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Clinton Recovering After Successful Bypass Surgery

BY Admin  September 7, 2004 at 12:30 PM EST

Four arteries that supply oxygen to his heart were found to be blocked, some as much as 90 percent, said doctors at New York Presbyterian Hospital/Columbia University Medical Center. Without the surgery, he probably would have had a heart attack in the near future, they said, according to the Washington Post.

Clinton was removed from his respirator Monday night — a crucial step in his recovery, Dr. Bob Kelly, a member of Clinton’s surgery team, said Tuesday on NBC’s Today show.

“Everything is going very well,” said Kelly. “That being said, the president has had major, major surgery, and it’s a significant recuperation that he’s about to undergo.”

Surgeons used a leg vein and arteries from Clinton’s chest as detours around the former president’s clogged arteries in a four-hour operation they described as routine. They said Monday that it was too early to tell whether Clinton, who is 58 years old, might have any cognitive problems as a result of the surgery.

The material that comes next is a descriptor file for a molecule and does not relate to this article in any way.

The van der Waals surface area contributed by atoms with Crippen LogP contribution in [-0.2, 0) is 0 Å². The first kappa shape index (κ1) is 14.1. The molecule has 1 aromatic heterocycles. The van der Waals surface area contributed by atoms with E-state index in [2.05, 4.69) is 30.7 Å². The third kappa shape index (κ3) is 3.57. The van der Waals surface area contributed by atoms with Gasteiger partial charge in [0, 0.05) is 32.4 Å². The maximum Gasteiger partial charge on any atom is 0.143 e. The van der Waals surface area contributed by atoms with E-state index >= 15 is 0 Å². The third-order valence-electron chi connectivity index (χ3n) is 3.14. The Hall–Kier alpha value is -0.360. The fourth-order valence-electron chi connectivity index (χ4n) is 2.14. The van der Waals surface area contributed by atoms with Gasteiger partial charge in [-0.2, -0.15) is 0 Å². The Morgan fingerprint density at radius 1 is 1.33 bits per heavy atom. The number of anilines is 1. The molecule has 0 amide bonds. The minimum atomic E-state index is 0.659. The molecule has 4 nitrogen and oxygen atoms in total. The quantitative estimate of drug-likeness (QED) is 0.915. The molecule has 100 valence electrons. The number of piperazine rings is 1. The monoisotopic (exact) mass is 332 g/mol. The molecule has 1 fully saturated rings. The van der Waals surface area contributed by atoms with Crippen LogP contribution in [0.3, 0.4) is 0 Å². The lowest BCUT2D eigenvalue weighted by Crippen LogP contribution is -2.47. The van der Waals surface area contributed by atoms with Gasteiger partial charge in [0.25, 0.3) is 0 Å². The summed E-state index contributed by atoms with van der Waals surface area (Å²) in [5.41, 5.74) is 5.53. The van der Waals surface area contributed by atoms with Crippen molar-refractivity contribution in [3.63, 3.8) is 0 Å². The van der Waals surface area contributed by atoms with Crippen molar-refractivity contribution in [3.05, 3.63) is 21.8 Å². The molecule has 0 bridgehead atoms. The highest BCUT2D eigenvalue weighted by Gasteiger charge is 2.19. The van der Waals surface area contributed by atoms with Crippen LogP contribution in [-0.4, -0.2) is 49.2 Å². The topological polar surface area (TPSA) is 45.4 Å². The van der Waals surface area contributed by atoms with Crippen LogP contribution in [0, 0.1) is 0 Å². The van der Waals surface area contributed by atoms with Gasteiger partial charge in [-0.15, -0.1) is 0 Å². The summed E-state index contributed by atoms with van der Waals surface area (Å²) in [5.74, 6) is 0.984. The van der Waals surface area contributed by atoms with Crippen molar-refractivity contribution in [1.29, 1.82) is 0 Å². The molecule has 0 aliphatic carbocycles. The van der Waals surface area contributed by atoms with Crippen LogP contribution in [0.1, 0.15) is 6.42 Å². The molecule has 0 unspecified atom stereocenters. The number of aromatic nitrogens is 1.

Clinton spent Sunday evening with his wife, Sen. Hillary Rodham Clinton, D-N.Y., and daughter Chelsea.

“These past few days have been quite an emotional roller coaster for us. As so many families know, open-heart surgery, though increasingly common, is a very serious procedure,” Senator Clinton said in a statement read on her behalf Monday. “The president’s optimism and faith will carry him through the difficult months and weeks ahead. Of that we have no doubt.”

Bypass surgery is performed on more than 300,000 people in the United States each year, according to government statistics from 2001, the most recent year for which data is available, Bloomberg news reported.

Craig Smith, the chief of cardiothoracic surgery at the hospital, who performed the operation, said Monday that Clinton could leave the hospital in four to five days. Patients generally feel about 70 percent recovered from the operation after six weeks and back to 100 percent after two to three months, Smith said.

Clinton had been stumping for Sen. John Kerry, D-Mass., and Clinton spoke with Kerry on the telephone for 90 minutes Saturday, advising him about the campaign, the New York Times reported.

President Bush wished Clinton well at a campaign rally in Poplar Bluff, Mo. “His surgery went well, which is good news, and we just pray for a speedy recovery for the former president,” Mr. Bush said.